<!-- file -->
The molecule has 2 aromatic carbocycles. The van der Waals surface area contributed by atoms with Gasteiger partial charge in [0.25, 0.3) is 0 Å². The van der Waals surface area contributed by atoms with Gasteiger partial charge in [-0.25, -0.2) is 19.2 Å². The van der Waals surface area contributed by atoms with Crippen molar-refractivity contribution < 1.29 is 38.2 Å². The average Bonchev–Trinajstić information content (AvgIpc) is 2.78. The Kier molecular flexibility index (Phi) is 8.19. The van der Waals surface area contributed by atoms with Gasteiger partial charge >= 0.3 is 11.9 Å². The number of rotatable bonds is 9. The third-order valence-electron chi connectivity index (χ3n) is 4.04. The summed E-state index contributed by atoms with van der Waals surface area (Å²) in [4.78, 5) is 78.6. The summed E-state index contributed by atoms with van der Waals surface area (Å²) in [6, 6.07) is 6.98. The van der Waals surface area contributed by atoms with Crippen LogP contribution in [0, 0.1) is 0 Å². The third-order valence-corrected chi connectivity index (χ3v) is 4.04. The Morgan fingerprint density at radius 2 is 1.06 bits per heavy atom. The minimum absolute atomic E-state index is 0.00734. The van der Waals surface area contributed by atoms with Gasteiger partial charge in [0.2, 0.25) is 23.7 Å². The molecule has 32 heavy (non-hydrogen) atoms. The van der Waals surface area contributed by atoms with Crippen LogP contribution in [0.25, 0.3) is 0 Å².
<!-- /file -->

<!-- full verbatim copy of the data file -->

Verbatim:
The molecule has 2 aromatic carbocycles. The van der Waals surface area contributed by atoms with Gasteiger partial charge in [0.25, 0.3) is 0 Å². The van der Waals surface area contributed by atoms with Gasteiger partial charge in [-0.25, -0.2) is 19.2 Å². The van der Waals surface area contributed by atoms with Crippen molar-refractivity contribution < 1.29 is 38.2 Å². The average Bonchev–Trinajstić information content (AvgIpc) is 2.78. The Kier molecular flexibility index (Phi) is 8.19. The van der Waals surface area contributed by atoms with Gasteiger partial charge >= 0.3 is 11.9 Å². The number of rotatable bonds is 9. The third-order valence-electron chi connectivity index (χ3n) is 4.04. The summed E-state index contributed by atoms with van der Waals surface area (Å²) in [4.78, 5) is 78.6. The summed E-state index contributed by atoms with van der Waals surface area (Å²) in [6, 6.07) is 6.98. The van der Waals surface area contributed by atoms with Crippen LogP contribution in [0, 0.1) is 0 Å². The third-order valence-corrected chi connectivity index (χ3v) is 4.04. The Morgan fingerprint density at radius 2 is 1.06 bits per heavy atom. The minimum absolute atomic E-state index is 0.00734. The van der Waals surface area contributed by atoms with Gasteiger partial charge in [0.2, 0.25) is 23.7 Å². The molecule has 32 heavy (non-hydrogen) atoms. The van der Waals surface area contributed by atoms with Crippen LogP contribution in [0.25, 0.3) is 0 Å².